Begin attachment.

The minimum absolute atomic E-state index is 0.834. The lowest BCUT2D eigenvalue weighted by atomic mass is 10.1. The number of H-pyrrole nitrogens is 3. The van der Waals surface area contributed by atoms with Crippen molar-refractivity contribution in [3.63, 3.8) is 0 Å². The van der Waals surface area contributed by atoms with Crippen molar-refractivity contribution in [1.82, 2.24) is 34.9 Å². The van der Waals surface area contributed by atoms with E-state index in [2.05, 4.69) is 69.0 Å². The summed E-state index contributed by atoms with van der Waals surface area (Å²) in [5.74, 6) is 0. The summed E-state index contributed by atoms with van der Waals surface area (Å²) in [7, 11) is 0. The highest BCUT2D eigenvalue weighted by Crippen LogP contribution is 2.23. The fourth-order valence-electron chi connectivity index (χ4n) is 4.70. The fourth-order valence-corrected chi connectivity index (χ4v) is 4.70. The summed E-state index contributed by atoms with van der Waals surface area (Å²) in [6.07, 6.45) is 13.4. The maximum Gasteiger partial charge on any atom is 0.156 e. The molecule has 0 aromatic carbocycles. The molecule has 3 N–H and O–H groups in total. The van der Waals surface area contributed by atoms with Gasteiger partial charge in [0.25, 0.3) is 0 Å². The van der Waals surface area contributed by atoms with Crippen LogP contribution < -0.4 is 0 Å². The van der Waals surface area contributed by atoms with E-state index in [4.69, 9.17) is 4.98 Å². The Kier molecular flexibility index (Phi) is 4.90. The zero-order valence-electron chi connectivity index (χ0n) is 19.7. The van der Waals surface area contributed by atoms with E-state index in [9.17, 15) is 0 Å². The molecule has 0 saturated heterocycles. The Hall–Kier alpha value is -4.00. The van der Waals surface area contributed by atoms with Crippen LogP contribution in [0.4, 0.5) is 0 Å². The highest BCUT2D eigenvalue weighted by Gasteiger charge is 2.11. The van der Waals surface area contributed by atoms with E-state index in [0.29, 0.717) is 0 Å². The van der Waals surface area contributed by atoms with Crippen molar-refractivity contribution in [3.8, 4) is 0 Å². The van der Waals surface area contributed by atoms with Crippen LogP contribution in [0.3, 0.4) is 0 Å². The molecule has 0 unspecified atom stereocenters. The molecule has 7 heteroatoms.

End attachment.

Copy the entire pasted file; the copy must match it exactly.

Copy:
The minimum absolute atomic E-state index is 0.834. The lowest BCUT2D eigenvalue weighted by atomic mass is 10.1. The number of H-pyrrole nitrogens is 3. The van der Waals surface area contributed by atoms with Crippen molar-refractivity contribution in [3.63, 3.8) is 0 Å². The van der Waals surface area contributed by atoms with Crippen molar-refractivity contribution in [1.82, 2.24) is 34.9 Å². The van der Waals surface area contributed by atoms with E-state index in [2.05, 4.69) is 69.0 Å². The summed E-state index contributed by atoms with van der Waals surface area (Å²) in [5.74, 6) is 0. The summed E-state index contributed by atoms with van der Waals surface area (Å²) in [7, 11) is 0. The highest BCUT2D eigenvalue weighted by Crippen LogP contribution is 2.23. The fourth-order valence-electron chi connectivity index (χ4n) is 4.70. The fourth-order valence-corrected chi connectivity index (χ4v) is 4.70. The summed E-state index contributed by atoms with van der Waals surface area (Å²) in [6.07, 6.45) is 13.4. The maximum Gasteiger partial charge on any atom is 0.156 e. The molecule has 0 aromatic carbocycles. The molecule has 3 N–H and O–H groups in total. The van der Waals surface area contributed by atoms with Gasteiger partial charge in [0.25, 0.3) is 0 Å². The van der Waals surface area contributed by atoms with Crippen LogP contribution < -0.4 is 0 Å². The van der Waals surface area contributed by atoms with E-state index in [4.69, 9.17) is 4.98 Å². The Kier molecular flexibility index (Phi) is 4.90. The zero-order valence-electron chi connectivity index (χ0n) is 19.7. The van der Waals surface area contributed by atoms with E-state index in [9.17, 15) is 0 Å². The molecule has 0 saturated heterocycles. The Hall–Kier alpha value is -4.00. The van der Waals surface area contributed by atoms with Crippen LogP contribution in [0.4, 0.5) is 0 Å². The highest BCUT2D eigenvalue weighted by Gasteiger charge is 2.11. The van der Waals surface area contributed by atoms with E-state index in [0.29, 0.717) is 0 Å². The van der Waals surface area contributed by atoms with Crippen molar-refractivity contribution in [3.8, 4) is 0 Å². The van der Waals surface area contributed by atoms with Crippen LogP contribution in [0.3, 0.4) is 0 Å². The molecule has 0 unspecified atom stereocenters. The molecule has 7 heteroatoms.